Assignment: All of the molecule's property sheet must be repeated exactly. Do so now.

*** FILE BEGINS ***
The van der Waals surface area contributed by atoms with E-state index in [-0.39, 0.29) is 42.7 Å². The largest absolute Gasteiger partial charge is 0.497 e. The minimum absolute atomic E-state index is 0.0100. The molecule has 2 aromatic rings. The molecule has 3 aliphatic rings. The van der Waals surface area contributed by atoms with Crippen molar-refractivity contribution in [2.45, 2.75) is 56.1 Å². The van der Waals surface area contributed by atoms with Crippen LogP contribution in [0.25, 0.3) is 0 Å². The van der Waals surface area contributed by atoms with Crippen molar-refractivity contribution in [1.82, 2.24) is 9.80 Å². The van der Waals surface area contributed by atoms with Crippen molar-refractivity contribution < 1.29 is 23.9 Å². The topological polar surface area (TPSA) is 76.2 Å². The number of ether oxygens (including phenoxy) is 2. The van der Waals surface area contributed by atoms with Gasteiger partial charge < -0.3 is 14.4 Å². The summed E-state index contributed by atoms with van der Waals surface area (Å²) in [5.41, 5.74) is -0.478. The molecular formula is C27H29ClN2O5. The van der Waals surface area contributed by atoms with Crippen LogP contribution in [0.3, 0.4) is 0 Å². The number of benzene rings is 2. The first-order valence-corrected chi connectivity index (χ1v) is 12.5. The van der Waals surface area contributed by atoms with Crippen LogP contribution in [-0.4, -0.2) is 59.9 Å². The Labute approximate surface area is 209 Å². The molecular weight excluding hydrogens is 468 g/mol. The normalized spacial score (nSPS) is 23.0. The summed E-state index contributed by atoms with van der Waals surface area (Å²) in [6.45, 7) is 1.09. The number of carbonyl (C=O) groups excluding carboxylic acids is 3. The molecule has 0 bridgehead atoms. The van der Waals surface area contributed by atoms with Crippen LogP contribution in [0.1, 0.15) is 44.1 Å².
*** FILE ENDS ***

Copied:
The van der Waals surface area contributed by atoms with E-state index in [-0.39, 0.29) is 42.7 Å². The largest absolute Gasteiger partial charge is 0.497 e. The minimum absolute atomic E-state index is 0.0100. The molecule has 2 aromatic rings. The molecule has 3 aliphatic rings. The van der Waals surface area contributed by atoms with Crippen molar-refractivity contribution in [2.45, 2.75) is 56.1 Å². The van der Waals surface area contributed by atoms with Crippen LogP contribution in [0.25, 0.3) is 0 Å². The van der Waals surface area contributed by atoms with Crippen molar-refractivity contribution in [1.82, 2.24) is 9.80 Å². The van der Waals surface area contributed by atoms with Crippen molar-refractivity contribution < 1.29 is 23.9 Å². The topological polar surface area (TPSA) is 76.2 Å². The number of ether oxygens (including phenoxy) is 2. The van der Waals surface area contributed by atoms with Gasteiger partial charge < -0.3 is 14.4 Å². The summed E-state index contributed by atoms with van der Waals surface area (Å²) in [5.41, 5.74) is -0.478. The molecular formula is C27H29ClN2O5. The van der Waals surface area contributed by atoms with Crippen LogP contribution in [0.3, 0.4) is 0 Å². The number of benzene rings is 2. The first-order valence-corrected chi connectivity index (χ1v) is 12.5. The van der Waals surface area contributed by atoms with Crippen LogP contribution in [-0.4, -0.2) is 59.9 Å². The Labute approximate surface area is 209 Å². The molecular weight excluding hydrogens is 468 g/mol. The normalized spacial score (nSPS) is 23.0. The summed E-state index contributed by atoms with van der Waals surface area (Å²) in [6.45, 7) is 1.09. The number of carbonyl (C=O) groups excluding carboxylic acids is 3. The molecule has 0 bridgehead atoms. The van der Waals surface area contributed by atoms with Crippen LogP contribution in [0.1, 0.15) is 44.1 Å².